5. Conclusions

The alternative swimming training program was found to be more efficient or equally effective, compared to the standardized method, for teaching the skills of “Start” and “Sink”, at the improvement of BK and BR technique, at performance, and in the reduction of salivary cortisol concentration. Therefore, it is helpful for coaches to steer their swimming learning programs to the alternative form to achieve faster and more effective learning outcomes.

6. Study Limitations

In the present study, the swimmers’ age that was used in the intervention did not meet in any other study. Thus, the evaluation of skills and performance variables in those ages is novel. Despite this, there are some limitations in the study that probably affect the results of the study (Table 6).

Author Contributions

Conceptualization, K.P. and D.L.; Methodology, K.P. and D.L.; Software, K.P.; Validation, D.L.; Formal Analysis, K.P.; Investigation, K.P. and D.L.; Resources, K.P.; Data Curation, K.P.; Writing—Original Draft Preparation, K.P. and D.L.; Writing—Review and Editing, K.P. and D.L.; Visualization, K.P.; Supervision, D.L.; Project Administration, K.P and D.L.; Funding Acquisition, no funds. All authors have read and agreed to the published version of the manuscript.


This research had no funds.

Institutional Review Board Statement

The study was conducted according to the to the Code of Research Ethics of Aristotle University of Thessaloniki with protocol code 199/2-2-2017, which was confirmed on 17th of February 2017.

Informed Consent Statement

Informed consent was obtained from all subjects’ parents involved in the study by signatured the statement’s participation in which was described the study’s process and the safety of the measurements.

Data Availability Statement

Not applicable.


The authors would like to thank the swimming coach who participated in the swimmers’ training and assessment. Additionally, the head of the Laboratory of Biological Evaluation of Human Performance Vasilios Mougios and his partners who contributed to cortisol’s analyzation and the English professor for her valuable contribution in the manuscript’s corrections.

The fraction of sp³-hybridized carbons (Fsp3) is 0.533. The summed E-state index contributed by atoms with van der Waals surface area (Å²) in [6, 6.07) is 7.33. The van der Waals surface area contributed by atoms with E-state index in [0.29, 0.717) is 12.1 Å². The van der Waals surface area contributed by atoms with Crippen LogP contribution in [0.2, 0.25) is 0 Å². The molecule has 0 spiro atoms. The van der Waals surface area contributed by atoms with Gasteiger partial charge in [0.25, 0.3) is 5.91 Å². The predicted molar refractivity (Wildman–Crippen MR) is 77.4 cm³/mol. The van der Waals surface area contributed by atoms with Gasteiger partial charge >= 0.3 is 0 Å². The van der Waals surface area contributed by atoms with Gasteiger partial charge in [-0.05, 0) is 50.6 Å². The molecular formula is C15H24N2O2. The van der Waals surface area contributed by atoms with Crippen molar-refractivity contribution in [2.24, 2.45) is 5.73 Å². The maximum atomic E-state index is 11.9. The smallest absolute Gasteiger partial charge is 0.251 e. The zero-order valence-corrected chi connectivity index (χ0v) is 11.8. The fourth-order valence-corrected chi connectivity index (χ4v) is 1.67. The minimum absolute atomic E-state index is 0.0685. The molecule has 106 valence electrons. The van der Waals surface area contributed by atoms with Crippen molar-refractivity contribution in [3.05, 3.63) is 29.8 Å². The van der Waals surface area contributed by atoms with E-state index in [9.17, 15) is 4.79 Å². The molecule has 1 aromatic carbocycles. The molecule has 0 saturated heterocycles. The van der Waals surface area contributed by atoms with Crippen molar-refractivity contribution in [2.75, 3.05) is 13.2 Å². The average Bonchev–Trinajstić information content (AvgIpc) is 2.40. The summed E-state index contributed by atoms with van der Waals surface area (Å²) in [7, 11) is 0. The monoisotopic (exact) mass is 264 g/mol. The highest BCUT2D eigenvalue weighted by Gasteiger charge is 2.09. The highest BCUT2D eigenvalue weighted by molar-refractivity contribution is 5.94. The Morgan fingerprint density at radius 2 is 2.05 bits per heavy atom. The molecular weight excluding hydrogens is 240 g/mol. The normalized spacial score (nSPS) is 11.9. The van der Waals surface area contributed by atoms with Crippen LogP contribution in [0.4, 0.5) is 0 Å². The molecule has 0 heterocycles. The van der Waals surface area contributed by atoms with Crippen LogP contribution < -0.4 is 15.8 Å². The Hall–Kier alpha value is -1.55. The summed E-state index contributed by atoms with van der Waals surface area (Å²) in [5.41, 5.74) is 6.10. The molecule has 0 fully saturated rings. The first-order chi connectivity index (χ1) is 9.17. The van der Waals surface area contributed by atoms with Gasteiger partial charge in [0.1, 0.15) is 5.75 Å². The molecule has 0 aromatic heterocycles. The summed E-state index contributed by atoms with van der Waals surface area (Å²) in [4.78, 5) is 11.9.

Conflicts of Interest

The authors declare no conflict of interest.

Appendix A. Weekly Training Plan between Groups (CG vs. AG)

2nd Week
Entrance in the poolStarts from the pool sidePress the cockroaches with your foot and get in the poolStarts from the pool sideGet in the cycle from the pool’s sideStarts from the pool sideHands skateboard with pool noodle until all body enters the pool
Back stroke’s body position and kicksKicks with the kick board in different positionsClean the pool from the balls with kicksKicks with the kick board in different positionsSwimming holidays around the pool with a pool noodle on handsKicks with the kick board in different positionsBattles with tie ropes on hips
Breaststroke’s stroke coordinationMaking the move outside the pool, then in the water the same movesKarate lesson outside the pool, then the same move with a pool noodle on the chestMaking the move outside the pool, then in the water the same movesKarate lesson outside the pool, then ball huntingMaking the move outside the pool, then in the water the same movesKarate lesson outside the pool, then the same move with a pool noodle on the chest
Sinking in the waterGrabbing the wall of the pool, sink the body in the waterDive grabbing a rope which is tie in the pool’s bottomGrabbing the pool’s wall, sink of the body in the waterDives with a slide at the side of the poolGrabbing the pool’s wall, sink of the body in the waterDive grabbing a rope which is tie in the pool’s bottom


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Figure 1. Skills and Performance test. i = Start: Entrance in the pool, ii = Sink 1: Dive under the pool’s lane for first time, iii = Swim: Swim until the opposite side of the pool, iv = Sink 2: Dive under the pool’s lane for second time, v = Kicks’ Time: Took the kickboard for the 35 m of free kick.
Figure 1. Skills and Performance test. i = Start: Entrance in the pool, ii = Sink 1: Dive under the pool’s lane for first time, iii = Swim: Swim until the opposite side of the pool, iv = Sink 2: Dive under the pool’s lane for second time, v = Kicks’ Time: Took the kickboard for the 35 m of free kick.
Healthcare 09 01234 g001
Figure 2. Saliva cortisol concentration before and after training, (a): for each swimmer, (b): mean values between groups. ** = Statistically significant difference between measurements.